What the heck is going on?

Astrodome

I’m sorry, I thought we lived in America. Three cheers for the blogosphere, which has saved us from the censored corporate media.

Media being turned away from Jefferson Parish

FEMA to Reuters: no photos of the dead

Rape, Murder and Beatings in Astrodome (Houston!!), and Emergency Radio broadcast blocked
(caution – I’m not endorsing this website, but the reporter, Xeni, also contributes to Wired News and National Public Radio)

Pictures from inside Astrodome

Katrina Disaster Not Void of Religious Fanatics

From a recent Reuters article I just finished perousing:

“Natural disaster is caused by the sin in the world,” said Maj. John Jones, the group’s area commander. “The acts of God are what happens afterwards … all the good that happens.”

So, then, what was the destruction of Sodom and Gomorrah? What about the Great Flood? Why wasn’t Hurrican Katrina an act of God? And, if Katrina was an act of God, then it was not caused by the sin of the world, but rather it was caused because of the sin of the world. Former Bayou witch doctors, beware.

To say that God is only responsible for the G-Rated relief funds and rescue operations is to be as ignorant as the Pastor who claims that “Jesus is your best friend.

The God of the Bible is a God of Wrath, and while Christ commands compassion towards others, don’t ever think you can slip through life without receiving a final Judgement. Yes that sounds harsh, but Christianity wasn’t meant to be a hippy, friend-loving peachy queen religion. Christianity is about a perfect man who agreed to be brutally murdered so that everyone else could have a chance at eternity.

Please donate to the relief fund. But don’t use a tragic natural disaster as a means to distribute unbiblical commercial-American Jesus-is-safe agenda. Oh, and please DON’T donate to the Southern Baptist Convention. They distributed a film to be shown in churches about how good THEY are, and how much THEY have done for the Katrina disaster. The video forgot to mention how blessed and thankful they are of Christ’s gift to them – the financial support from hard-working Baptists.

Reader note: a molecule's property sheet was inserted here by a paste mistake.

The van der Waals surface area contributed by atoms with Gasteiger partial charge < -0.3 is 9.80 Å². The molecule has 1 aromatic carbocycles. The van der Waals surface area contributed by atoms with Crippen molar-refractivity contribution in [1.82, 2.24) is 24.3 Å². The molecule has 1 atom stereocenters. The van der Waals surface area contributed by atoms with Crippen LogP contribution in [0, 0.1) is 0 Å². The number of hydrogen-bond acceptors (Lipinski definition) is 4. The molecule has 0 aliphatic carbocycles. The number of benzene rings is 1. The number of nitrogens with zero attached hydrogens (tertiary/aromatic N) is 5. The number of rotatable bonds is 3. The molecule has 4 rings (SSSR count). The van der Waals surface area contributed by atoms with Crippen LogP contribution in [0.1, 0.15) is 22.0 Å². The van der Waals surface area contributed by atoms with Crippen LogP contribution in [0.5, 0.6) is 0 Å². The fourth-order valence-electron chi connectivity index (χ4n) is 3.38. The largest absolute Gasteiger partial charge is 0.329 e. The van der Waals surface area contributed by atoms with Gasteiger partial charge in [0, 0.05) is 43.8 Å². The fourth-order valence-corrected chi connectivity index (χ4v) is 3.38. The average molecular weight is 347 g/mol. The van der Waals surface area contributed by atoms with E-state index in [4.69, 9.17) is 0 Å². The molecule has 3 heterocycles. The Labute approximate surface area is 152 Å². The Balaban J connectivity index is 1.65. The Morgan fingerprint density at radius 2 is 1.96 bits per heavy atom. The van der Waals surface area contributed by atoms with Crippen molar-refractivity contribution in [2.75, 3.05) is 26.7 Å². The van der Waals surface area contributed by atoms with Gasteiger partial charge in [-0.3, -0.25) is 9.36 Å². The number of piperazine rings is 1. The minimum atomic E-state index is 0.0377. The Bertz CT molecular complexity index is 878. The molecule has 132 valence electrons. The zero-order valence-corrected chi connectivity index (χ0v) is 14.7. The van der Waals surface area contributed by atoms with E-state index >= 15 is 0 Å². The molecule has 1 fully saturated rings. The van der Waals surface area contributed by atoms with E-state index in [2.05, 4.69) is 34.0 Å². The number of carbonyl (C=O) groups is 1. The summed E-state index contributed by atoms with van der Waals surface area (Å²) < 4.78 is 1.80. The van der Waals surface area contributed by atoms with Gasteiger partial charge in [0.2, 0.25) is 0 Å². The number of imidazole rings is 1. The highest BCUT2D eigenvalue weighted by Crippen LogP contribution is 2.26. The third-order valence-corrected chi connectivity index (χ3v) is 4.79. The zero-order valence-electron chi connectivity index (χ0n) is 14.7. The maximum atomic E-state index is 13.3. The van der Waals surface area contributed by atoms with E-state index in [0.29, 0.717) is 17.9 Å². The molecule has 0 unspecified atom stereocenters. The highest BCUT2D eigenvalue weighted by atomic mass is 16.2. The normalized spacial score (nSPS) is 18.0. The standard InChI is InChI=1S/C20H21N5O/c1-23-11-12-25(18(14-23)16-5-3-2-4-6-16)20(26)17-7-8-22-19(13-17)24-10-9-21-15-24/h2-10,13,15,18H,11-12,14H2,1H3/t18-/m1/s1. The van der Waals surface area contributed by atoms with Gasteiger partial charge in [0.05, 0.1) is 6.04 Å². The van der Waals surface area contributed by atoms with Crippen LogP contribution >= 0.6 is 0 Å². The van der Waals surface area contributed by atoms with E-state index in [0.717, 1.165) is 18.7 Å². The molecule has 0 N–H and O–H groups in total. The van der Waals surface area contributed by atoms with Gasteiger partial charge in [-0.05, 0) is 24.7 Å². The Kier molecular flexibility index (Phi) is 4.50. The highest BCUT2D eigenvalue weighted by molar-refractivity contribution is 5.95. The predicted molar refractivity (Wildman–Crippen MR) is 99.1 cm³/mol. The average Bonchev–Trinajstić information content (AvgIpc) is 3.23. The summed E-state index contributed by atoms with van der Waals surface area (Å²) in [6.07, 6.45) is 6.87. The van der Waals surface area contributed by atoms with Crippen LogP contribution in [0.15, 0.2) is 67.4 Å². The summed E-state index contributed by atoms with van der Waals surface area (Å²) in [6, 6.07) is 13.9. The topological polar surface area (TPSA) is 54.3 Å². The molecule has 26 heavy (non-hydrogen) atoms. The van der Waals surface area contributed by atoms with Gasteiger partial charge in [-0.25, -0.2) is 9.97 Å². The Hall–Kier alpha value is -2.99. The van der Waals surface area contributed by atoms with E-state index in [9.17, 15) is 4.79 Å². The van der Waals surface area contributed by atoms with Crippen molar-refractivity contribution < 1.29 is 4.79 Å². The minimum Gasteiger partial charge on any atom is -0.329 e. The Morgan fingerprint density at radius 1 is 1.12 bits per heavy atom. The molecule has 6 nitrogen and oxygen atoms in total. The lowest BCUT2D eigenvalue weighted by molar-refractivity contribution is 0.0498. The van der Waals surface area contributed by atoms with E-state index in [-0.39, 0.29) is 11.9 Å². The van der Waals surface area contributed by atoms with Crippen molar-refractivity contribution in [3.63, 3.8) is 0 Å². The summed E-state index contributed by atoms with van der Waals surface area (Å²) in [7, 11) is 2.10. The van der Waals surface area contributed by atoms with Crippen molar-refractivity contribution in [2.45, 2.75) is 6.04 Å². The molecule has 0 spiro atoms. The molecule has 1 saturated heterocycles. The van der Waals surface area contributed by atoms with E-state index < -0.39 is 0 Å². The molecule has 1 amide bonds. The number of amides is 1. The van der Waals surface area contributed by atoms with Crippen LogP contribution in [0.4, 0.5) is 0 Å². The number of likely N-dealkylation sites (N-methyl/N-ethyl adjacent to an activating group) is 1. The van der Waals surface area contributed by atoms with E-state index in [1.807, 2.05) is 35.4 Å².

“He is not a tame Lion.” – Mr. Beaver

Work Subroutine

Put this little subroutine into your robot worker to make it more human like. Don’t bother me about the fact that it is a hybrid of DOS and BASH scripting. That happened because, well… see for yourself what happened to my /proc/brain.

:START

do work

if work = $good
goto START
fi

if work = $evil
goto END
fi

:END
/proc/brain > /dev/null
shutdown -h now

Usability – Real and Virtual

Alright, fine! I’m back and I should be posting more often, but I’m lazy. Has it ever bothered you that software developers are often terrible at designing interfaces? These guys are, and I am too. But software developers aren’t the only ones…

Microwave Ovens are the worst offenders of keypads on appliances. There is no standard, so it is a free-for-all whenever an appliance maker designs a new oven. Here is the keypad on a 1993 GE SpaceMaker:

Microwave Oven

How do you enter 1:30, judging from this image? You’re thinking “just press 1, 3, 0” but you’d be wrong. Actually, to enter exact cook times on this cooker, you have to press “TIME COOK” first. So for some reason, it is now faster to enter 1:30 by pressing 1 (which gives 1:00) and “ADD 30 SECONDS” (which gives 1:30). A word to GE – number keypads should all work as expected, okay? And we expect them to work when we first press them. Imagine having a cell phone where you had to press a “DIAL NUMBER” button before dialing the number.

I’m a little upset with my microwave, as you can see.

Here’s another useability flaw that I came across today. This is the page shown when you click “Help Center” at buydomains.com, where I have one my domains registered:

BuyDomains.com

As you can see, it presents a FAQ index. But it doesn’t show the most popular FAQs. It does allow for searching the FAQs, but at first glance a user won’t notice that, because it is in a separate box that includes a list of links to other locations. Wonderful. Next you’ll see the “Contact Us” link, which takes you to a webform where you can fill in your name, email, problem description, and “traceroute if it is a connection problem with one of your sites.” Are you kidding me?

They don’t provide any contact email, phone number or IM. A hint to all web startups: make it EASY for the customer to get answers from a real person. FAQs are fun to make, and sometimes fun to read, but are useless when not exhaustive knowledgebases (such as Microsoft’s KB). For a real world metaphor, read on.